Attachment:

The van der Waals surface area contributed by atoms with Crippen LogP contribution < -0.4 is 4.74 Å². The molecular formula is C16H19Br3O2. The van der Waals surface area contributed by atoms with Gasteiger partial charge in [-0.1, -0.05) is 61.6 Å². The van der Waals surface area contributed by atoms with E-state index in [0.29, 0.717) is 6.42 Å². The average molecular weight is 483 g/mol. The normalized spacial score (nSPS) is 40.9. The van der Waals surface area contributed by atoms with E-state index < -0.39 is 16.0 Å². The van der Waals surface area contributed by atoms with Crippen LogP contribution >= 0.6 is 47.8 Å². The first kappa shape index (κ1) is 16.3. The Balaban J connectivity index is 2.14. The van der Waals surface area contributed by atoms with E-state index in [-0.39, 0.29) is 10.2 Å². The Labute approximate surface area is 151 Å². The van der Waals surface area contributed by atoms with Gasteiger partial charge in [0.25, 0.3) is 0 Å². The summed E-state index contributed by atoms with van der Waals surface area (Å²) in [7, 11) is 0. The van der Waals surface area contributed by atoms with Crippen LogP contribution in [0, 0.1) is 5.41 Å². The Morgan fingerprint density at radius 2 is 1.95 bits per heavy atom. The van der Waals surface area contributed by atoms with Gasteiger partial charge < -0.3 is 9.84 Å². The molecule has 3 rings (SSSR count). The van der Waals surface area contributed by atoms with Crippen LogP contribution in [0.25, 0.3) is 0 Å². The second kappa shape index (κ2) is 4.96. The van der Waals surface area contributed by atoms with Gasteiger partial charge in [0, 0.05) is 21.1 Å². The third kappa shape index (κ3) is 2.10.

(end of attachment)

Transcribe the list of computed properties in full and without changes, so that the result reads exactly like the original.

The van der Waals surface area contributed by atoms with Crippen LogP contribution < -0.4 is 4.74 Å². The molecular formula is C16H19Br3O2. The van der Waals surface area contributed by atoms with Gasteiger partial charge in [-0.1, -0.05) is 61.6 Å². The van der Waals surface area contributed by atoms with E-state index in [0.29, 0.717) is 6.42 Å². The average molecular weight is 483 g/mol. The normalized spacial score (nSPS) is 40.9. The van der Waals surface area contributed by atoms with E-state index < -0.39 is 16.0 Å². The van der Waals surface area contributed by atoms with Crippen LogP contribution >= 0.6 is 47.8 Å². The first kappa shape index (κ1) is 16.3. The Balaban J connectivity index is 2.14. The van der Waals surface area contributed by atoms with E-state index in [-0.39, 0.29) is 10.2 Å². The Labute approximate surface area is 151 Å². The van der Waals surface area contributed by atoms with Gasteiger partial charge in [0.25, 0.3) is 0 Å². The summed E-state index contributed by atoms with van der Waals surface area (Å²) in [7, 11) is 0. The van der Waals surface area contributed by atoms with Crippen LogP contribution in [0, 0.1) is 5.41 Å². The Morgan fingerprint density at radius 2 is 1.95 bits per heavy atom. The van der Waals surface area contributed by atoms with Gasteiger partial charge < -0.3 is 9.84 Å². The molecule has 3 rings (SSSR count). The van der Waals surface area contributed by atoms with Crippen LogP contribution in [0.25, 0.3) is 0 Å². The second kappa shape index (κ2) is 4.96. The van der Waals surface area contributed by atoms with Gasteiger partial charge in [0, 0.05) is 21.1 Å². The third kappa shape index (κ3) is 2.10.